Maximizing your damage calls for taking risks. The sooner you AoE a mob, the more damage on them will be yours, boosting your DPS number (and aggro). Standing in Lady Deathwhisper's Death and Decay until your Mind Blast finishes casting gives you better numbers than if you interrupt casting to move. Switching from the Volatile Ooze to refresh Shadow Word: Pain on Professor Putricide is a net DPS increase. Single targeting Sindragosa while your raid members are trapped in ice blocks or pushing the very limits of the Instability debuff will give you better numbers. And heck, why pay attention to who you're supposed to bite next during your Blood-Queen Lana'thel encounter if you can still rock out those double-damage sized numbers?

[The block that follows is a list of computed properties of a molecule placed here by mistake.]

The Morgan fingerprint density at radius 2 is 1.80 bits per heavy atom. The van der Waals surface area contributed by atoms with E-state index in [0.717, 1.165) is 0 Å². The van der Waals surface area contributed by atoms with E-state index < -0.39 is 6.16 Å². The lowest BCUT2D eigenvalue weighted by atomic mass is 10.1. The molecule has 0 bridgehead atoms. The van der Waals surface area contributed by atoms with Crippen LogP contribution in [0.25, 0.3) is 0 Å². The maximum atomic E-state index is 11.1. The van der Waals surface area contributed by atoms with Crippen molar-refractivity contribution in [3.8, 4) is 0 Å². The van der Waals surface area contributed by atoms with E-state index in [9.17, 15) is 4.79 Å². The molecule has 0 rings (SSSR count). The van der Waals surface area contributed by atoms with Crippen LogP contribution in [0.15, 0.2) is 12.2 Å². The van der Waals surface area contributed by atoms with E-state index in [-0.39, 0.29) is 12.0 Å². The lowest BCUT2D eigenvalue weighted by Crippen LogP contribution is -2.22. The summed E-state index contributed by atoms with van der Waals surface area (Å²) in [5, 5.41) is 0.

In a lot of cases, maxing out your DPS is a selfish endeavor that helps you more than your raid. You're doing more DPS at the expense of your own and others' survivability. Raw DPS numbers seldom tell the tale -- you can pat yourself on the back all you'd like for rocking 12000 DPS on The Lich King, but if you're dying one minute into the fight, you were essentially useless during the encounter.
That sounds a little too obvious, but don't think there aren't raid leaders out there who won't favor a mage who does 9000 DPS (and dies early 20% of the time) over a shadow priest who does 8000 DPS (and never dies early). Looking at that scoreboard is too tempting. Shape up or ship out, kids -- we've got content to clear.